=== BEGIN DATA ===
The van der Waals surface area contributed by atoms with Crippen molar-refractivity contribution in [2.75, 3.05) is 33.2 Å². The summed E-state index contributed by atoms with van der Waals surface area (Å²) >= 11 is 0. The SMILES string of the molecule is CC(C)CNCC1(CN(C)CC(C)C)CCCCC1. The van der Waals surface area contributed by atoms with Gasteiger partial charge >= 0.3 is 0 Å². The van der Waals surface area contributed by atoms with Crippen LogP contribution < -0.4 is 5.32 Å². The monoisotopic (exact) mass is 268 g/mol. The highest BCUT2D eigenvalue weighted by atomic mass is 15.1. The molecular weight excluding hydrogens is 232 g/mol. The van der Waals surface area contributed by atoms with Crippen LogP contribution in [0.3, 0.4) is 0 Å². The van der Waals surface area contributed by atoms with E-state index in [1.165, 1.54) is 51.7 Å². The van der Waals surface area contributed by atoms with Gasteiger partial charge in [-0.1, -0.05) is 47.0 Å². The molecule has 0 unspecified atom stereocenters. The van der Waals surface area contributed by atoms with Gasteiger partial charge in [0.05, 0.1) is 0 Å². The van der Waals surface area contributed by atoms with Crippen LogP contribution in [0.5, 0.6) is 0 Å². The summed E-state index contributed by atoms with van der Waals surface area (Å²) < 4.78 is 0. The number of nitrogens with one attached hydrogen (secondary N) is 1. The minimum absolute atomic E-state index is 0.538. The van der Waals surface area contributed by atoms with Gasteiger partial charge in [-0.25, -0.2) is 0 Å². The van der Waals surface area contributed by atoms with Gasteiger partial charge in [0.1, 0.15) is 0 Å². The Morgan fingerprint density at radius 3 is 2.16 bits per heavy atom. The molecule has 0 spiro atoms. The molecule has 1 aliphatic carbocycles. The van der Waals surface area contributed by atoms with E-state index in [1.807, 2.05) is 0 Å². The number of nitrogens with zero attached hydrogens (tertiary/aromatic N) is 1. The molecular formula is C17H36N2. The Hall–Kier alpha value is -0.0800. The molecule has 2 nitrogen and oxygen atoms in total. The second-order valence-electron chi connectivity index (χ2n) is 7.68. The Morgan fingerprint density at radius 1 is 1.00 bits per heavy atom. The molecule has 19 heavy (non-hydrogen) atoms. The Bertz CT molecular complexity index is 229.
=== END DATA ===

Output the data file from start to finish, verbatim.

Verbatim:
The van der Waals surface area contributed by atoms with Crippen molar-refractivity contribution in [2.75, 3.05) is 33.2 Å². The summed E-state index contributed by atoms with van der Waals surface area (Å²) >= 11 is 0. The SMILES string of the molecule is CC(C)CNCC1(CN(C)CC(C)C)CCCCC1. The van der Waals surface area contributed by atoms with Gasteiger partial charge >= 0.3 is 0 Å². The van der Waals surface area contributed by atoms with Crippen LogP contribution < -0.4 is 5.32 Å². The monoisotopic (exact) mass is 268 g/mol. The highest BCUT2D eigenvalue weighted by atomic mass is 15.1. The molecular weight excluding hydrogens is 232 g/mol. The van der Waals surface area contributed by atoms with Crippen LogP contribution in [0.3, 0.4) is 0 Å². The van der Waals surface area contributed by atoms with E-state index in [1.165, 1.54) is 51.7 Å². The van der Waals surface area contributed by atoms with Gasteiger partial charge in [-0.1, -0.05) is 47.0 Å². The molecule has 0 unspecified atom stereocenters. The van der Waals surface area contributed by atoms with Gasteiger partial charge in [0.05, 0.1) is 0 Å². The van der Waals surface area contributed by atoms with Crippen LogP contribution in [0.5, 0.6) is 0 Å². The summed E-state index contributed by atoms with van der Waals surface area (Å²) < 4.78 is 0. The number of nitrogens with one attached hydrogen (secondary N) is 1. The minimum absolute atomic E-state index is 0.538. The van der Waals surface area contributed by atoms with Gasteiger partial charge in [-0.25, -0.2) is 0 Å². The van der Waals surface area contributed by atoms with Gasteiger partial charge in [0.1, 0.15) is 0 Å². The Morgan fingerprint density at radius 3 is 2.16 bits per heavy atom. The molecule has 0 spiro atoms. The molecule has 1 aliphatic carbocycles. The van der Waals surface area contributed by atoms with E-state index in [1.807, 2.05) is 0 Å². The number of nitrogens with zero attached hydrogens (tertiary/aromatic N) is 1. The molecular formula is C17H36N2. The Hall–Kier alpha value is -0.0800. The molecule has 2 nitrogen and oxygen atoms in total. The second-order valence-electron chi connectivity index (χ2n) is 7.68. The Morgan fingerprint density at radius 1 is 1.00 bits per heavy atom. The molecule has 19 heavy (non-hydrogen) atoms. The Bertz CT molecular complexity index is 229.